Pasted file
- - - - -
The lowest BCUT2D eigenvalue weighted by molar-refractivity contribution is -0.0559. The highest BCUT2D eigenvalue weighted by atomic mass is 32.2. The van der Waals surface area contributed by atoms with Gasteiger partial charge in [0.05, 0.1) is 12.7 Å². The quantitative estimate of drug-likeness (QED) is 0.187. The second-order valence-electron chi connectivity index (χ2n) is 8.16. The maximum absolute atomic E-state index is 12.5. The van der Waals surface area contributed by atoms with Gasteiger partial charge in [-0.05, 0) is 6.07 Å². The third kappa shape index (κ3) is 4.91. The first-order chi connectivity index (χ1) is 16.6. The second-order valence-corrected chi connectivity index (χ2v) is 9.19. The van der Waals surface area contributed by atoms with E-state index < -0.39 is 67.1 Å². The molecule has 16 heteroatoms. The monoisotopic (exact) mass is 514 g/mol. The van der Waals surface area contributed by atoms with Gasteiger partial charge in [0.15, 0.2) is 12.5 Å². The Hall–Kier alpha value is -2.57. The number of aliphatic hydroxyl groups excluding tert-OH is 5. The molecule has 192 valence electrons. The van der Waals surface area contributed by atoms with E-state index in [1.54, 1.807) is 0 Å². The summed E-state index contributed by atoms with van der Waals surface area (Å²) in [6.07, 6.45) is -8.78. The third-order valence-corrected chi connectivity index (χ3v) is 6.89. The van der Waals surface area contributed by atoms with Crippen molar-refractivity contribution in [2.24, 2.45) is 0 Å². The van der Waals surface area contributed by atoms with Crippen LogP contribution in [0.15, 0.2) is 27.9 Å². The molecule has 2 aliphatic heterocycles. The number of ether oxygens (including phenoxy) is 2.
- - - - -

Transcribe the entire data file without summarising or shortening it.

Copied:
The lowest BCUT2D eigenvalue weighted by molar-refractivity contribution is -0.0559. The highest BCUT2D eigenvalue weighted by atomic mass is 32.2. The van der Waals surface area contributed by atoms with Gasteiger partial charge in [0.05, 0.1) is 12.7 Å². The quantitative estimate of drug-likeness (QED) is 0.187. The second-order valence-electron chi connectivity index (χ2n) is 8.16. The maximum absolute atomic E-state index is 12.5. The van der Waals surface area contributed by atoms with Gasteiger partial charge in [-0.05, 0) is 6.07 Å². The third kappa shape index (κ3) is 4.91. The first-order chi connectivity index (χ1) is 16.6. The second-order valence-corrected chi connectivity index (χ2v) is 9.19. The van der Waals surface area contributed by atoms with E-state index < -0.39 is 67.1 Å². The molecule has 16 heteroatoms. The monoisotopic (exact) mass is 514 g/mol. The van der Waals surface area contributed by atoms with Gasteiger partial charge in [0.15, 0.2) is 12.5 Å². The Hall–Kier alpha value is -2.57. The number of aliphatic hydroxyl groups excluding tert-OH is 5. The molecule has 192 valence electrons. The van der Waals surface area contributed by atoms with E-state index in [1.54, 1.807) is 0 Å². The summed E-state index contributed by atoms with van der Waals surface area (Å²) in [6.07, 6.45) is -8.78. The third-order valence-corrected chi connectivity index (χ3v) is 6.89. The van der Waals surface area contributed by atoms with Crippen molar-refractivity contribution in [2.24, 2.45) is 0 Å². The van der Waals surface area contributed by atoms with Crippen LogP contribution in [0.15, 0.2) is 27.9 Å². The molecule has 2 aliphatic heterocycles. The number of ether oxygens (including phenoxy) is 2.